HIGH profile QUEENSLAND racing identity JUSTIN DOYLE sent this interesting email:

WHILST plenty of racing enthusiasts will be writing to LGHR regarding the disgraceful Point of Consumption Tax decision be aware that another important issue is being overshadowed by it.

And that’s just how Racing Queensland wants it to play out.

All TAB clubs were sent their new Club License Agreement on September 20th along with a letter demanding the signed document be returned before September 28th along with the following veiled threat:

"Please note incomplete or late Agreements may impede your Club’s eligibility to conduct race meetings.” (Mary Collier, did you really sign this?)

At this stage I believe many clubs have so far refused to sign the new agreement given that it commits many clubs to another year of financial failure. It is also noteworthy that the new licensing agreement has blown out from what used to be a simple 5-6 page document to a 40 page document with some rather interesting clauses.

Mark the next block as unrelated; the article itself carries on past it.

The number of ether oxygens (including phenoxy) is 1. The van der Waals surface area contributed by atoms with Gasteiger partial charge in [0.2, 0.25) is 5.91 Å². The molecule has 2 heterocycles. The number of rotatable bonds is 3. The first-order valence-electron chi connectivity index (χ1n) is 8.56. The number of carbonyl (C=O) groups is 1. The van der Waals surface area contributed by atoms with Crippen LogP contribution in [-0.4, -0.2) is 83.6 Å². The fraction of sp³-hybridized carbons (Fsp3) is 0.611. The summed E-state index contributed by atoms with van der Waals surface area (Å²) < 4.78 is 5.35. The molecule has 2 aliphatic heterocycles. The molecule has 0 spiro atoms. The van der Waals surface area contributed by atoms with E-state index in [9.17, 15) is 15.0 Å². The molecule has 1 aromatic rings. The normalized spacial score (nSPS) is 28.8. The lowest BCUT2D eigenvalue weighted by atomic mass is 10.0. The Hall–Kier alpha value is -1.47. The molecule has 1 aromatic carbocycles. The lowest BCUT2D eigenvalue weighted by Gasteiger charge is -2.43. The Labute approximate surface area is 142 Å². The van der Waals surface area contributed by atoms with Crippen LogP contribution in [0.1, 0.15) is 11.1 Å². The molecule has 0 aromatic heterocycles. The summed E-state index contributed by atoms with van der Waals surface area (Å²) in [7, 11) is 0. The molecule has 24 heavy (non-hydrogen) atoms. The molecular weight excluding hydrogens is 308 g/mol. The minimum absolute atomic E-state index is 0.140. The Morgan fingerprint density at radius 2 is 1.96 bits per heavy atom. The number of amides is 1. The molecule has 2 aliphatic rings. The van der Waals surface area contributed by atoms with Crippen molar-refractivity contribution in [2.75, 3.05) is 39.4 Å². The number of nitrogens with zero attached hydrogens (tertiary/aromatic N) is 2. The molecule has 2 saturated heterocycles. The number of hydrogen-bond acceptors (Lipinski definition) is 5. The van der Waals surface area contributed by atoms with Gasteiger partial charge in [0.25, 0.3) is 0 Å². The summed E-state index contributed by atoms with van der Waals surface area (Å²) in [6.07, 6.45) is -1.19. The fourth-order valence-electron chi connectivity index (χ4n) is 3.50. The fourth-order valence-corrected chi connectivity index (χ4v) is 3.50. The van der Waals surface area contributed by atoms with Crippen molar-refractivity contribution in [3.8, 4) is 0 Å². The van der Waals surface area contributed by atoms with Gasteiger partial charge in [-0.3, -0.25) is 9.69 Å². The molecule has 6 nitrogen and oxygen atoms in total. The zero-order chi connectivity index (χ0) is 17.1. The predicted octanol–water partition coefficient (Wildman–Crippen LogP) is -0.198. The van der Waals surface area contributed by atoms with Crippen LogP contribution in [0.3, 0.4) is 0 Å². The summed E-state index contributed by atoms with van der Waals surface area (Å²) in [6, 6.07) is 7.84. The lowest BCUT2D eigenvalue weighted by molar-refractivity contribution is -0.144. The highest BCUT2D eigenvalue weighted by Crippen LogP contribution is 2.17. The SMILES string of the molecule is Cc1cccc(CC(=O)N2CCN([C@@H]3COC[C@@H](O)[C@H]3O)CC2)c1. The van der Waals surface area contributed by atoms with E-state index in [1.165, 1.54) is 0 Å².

The one regarding conflicting sponsorships is especially worrying as XXXX sponsor many regional clubs in different capacities but if RQ sign with Carlton any club with a XXXX deal would have to relinquish it. In the BRC’s case the opposite applies as they presently have a Carton sponsorship.

As a former Chairman of the Rockhampton Jockey Club I know that the funding offered to them will see a $250,000 loss as a probable outcome for the financial year given their expenses to professionally provide race day product to RQ. That is not to mention their training centre operation with 120 stables on course, an equine pool, training track, walkers etc.

How another northern provincial club without any training facilities running a similar amount of race meetings can be offered more funding than the RJC bemuses and angers me. Nonetheless in my estimation that club like every other TAB club have not been offered anywhere near enough funding to provide product to achieve a break even financial result.

Hence this makes the POC decision by Government all the more distressing for the clubs along with ALL racing participants.

The RQ Board and new CEO’s failure to deliver the industry a positive outcome on this vital issue is seemingly just another failure without consequence for both parties.